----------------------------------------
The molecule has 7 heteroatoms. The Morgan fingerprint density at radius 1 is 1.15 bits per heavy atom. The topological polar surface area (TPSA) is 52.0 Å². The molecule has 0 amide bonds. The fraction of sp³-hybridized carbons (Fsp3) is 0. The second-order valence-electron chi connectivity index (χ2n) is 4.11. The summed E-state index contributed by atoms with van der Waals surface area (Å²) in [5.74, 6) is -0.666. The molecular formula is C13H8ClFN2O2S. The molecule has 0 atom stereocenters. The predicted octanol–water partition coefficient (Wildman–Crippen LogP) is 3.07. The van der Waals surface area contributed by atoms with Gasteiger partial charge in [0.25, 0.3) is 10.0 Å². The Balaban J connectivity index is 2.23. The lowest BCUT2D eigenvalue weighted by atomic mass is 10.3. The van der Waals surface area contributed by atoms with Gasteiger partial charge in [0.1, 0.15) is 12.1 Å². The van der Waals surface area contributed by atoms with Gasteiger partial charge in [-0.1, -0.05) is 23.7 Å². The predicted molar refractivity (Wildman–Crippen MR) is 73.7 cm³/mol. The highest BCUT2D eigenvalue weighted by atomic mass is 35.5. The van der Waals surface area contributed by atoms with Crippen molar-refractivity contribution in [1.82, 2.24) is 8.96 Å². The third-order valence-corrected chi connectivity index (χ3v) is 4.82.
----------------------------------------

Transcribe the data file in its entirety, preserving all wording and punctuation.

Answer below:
The molecule has 7 heteroatoms. The Morgan fingerprint density at radius 1 is 1.15 bits per heavy atom. The topological polar surface area (TPSA) is 52.0 Å². The molecule has 0 amide bonds. The fraction of sp³-hybridized carbons (Fsp3) is 0. The second-order valence-electron chi connectivity index (χ2n) is 4.11. The summed E-state index contributed by atoms with van der Waals surface area (Å²) in [5.74, 6) is -0.666. The molecular formula is C13H8ClFN2O2S. The molecule has 0 atom stereocenters. The predicted octanol–water partition coefficient (Wildman–Crippen LogP) is 3.07. The van der Waals surface area contributed by atoms with Gasteiger partial charge in [0.25, 0.3) is 10.0 Å². The Balaban J connectivity index is 2.23. The lowest BCUT2D eigenvalue weighted by atomic mass is 10.3. The van der Waals surface area contributed by atoms with Gasteiger partial charge in [0.1, 0.15) is 12.1 Å². The van der Waals surface area contributed by atoms with Gasteiger partial charge in [-0.1, -0.05) is 23.7 Å². The predicted molar refractivity (Wildman–Crippen MR) is 73.7 cm³/mol. The highest BCUT2D eigenvalue weighted by atomic mass is 35.5. The van der Waals surface area contributed by atoms with Crippen molar-refractivity contribution in [1.82, 2.24) is 8.96 Å². The third-order valence-corrected chi connectivity index (χ3v) is 4.82.